I followed the recipe quite closely except I substituted Italian sausages from Vegan Brunch for the Field Roast, left the peas out altogether and used a mixture of oyster and chestnut mushrooms – still nowhere near the suggested 2lb though; 2lb of oyster mushrooms would be a sackful!

The recipe was straightforward to follow although it uses a number of steps; there’s no throwing everything into a pan, but it flowed smoothly and was enjoyable to make. It had lots of big flavours, big enough to stand up to the very weighty wine Matthew chose. The nori dusted mushrooms were delicious and even Matthew admitted to enjoying them and said that the nori added flavour without fishiness. The sausage and artichokes completed the meal and even the jarred artichokes were transformed when browned and braised with wine.

The only slight negative was the serving size – it supposedly served 6-8 but we only got 2 evening meals and 3 smaller lunches from it.

Here’s what Matthew had to say about the wine:

With great Spanish food, it would be rude not to drink top Spanish wine. Rummaging around under the stairs unearthed a bottle labelled ‘Barcelona 2006, lots!, keep your hands off!’, designed to avoid uxoricide. It was a bottle of 2003 Clos d’Agon, which is from an area of Catalonia quite near to Girona, in the far North Eastern corner of Spain, up in the mountains about 5 km inland. If you want to try a bottle, it is yours for about €70, from several internet sources such as Vinissimus. As with most small producers, we’re not certain about the production techniques and whether it is genuinely vegan, but we are sure it is stonkingly good. Like most of the best Catalonian reds it has power and concentration. It’s a combination of Cabernet Sauvignon, Merlot, Syrah and Mourvèdre, which add a range of subtle herby and grassy undertones to the dominant blackcurrant, vanilla and eucalyptus. As a combination with the food it was a winner: the power stood up to the spiciness of the seitan sausage, the richness to the lusciousness of the oyster mushrooms and artichokes. However if you don’t fancy splashing out quite so much, a good Priorat or Montsant – from a little further South West in Catalonia would do nicely: for example Vintage Roots has the wonderful Mas Igneus Priorat listed at £17.95. For this dish, it really is worth treating yourself, as it’s such an opportunity to drink the best Spanish wine with food that will complement it perfectly!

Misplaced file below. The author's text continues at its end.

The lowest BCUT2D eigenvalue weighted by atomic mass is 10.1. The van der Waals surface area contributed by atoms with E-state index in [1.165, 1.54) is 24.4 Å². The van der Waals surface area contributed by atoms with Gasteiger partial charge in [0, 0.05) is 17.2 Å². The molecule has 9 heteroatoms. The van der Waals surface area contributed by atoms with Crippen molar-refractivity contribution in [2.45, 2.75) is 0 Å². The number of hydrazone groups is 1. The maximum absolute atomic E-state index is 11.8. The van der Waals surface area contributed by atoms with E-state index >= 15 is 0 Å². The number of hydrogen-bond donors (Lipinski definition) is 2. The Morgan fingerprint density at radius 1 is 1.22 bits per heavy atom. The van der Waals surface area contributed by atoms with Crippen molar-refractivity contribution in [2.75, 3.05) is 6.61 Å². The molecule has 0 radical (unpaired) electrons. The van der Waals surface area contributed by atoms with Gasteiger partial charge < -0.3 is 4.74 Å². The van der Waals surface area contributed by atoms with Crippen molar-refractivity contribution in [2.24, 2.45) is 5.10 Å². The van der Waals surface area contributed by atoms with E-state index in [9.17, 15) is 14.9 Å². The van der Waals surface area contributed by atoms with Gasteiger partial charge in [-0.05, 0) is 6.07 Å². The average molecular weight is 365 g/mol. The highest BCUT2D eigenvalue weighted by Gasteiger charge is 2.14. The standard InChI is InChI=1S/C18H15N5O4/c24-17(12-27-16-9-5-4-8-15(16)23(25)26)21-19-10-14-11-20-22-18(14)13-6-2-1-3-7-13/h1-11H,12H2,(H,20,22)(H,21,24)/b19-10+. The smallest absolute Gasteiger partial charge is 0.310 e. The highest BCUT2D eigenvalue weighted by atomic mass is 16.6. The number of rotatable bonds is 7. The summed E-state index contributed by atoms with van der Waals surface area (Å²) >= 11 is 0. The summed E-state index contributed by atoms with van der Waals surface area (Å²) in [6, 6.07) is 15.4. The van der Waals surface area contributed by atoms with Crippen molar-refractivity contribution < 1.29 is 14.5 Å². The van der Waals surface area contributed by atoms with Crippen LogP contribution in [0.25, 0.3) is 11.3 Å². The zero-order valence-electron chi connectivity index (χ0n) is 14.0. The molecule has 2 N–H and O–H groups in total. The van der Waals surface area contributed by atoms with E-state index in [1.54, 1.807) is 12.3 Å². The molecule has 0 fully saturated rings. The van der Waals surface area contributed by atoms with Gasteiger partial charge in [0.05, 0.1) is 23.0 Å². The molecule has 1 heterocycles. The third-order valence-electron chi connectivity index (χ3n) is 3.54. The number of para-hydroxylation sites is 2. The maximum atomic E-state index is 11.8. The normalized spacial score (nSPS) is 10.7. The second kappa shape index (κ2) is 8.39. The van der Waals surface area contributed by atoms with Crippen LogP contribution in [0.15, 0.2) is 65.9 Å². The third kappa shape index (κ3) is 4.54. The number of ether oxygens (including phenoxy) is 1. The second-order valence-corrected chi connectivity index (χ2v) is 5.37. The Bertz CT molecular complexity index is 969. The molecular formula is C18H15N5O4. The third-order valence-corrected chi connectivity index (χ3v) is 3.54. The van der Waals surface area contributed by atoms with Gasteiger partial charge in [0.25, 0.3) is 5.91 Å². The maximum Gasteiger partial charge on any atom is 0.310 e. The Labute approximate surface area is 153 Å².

I’ve come to realise that paella is a real favourite of mine. I love the version from Jump Up and Kiss Me, which uses chestnuts, arbol chillies and fennel seeds, and I tested a fantastic version recently for Carolyn from Healthy Voyager. All 3 were very different but had in common lots of flavour and great textures but with comforting  creamy yet almost stodgy rice. I highly recommend trying this version, and I’m looking forward to the next Vine and Dine from Conscious Cook, which promises to be very different! Don’t forget to see what Tami and Jim thought of the dish over at Vegan Appetite too!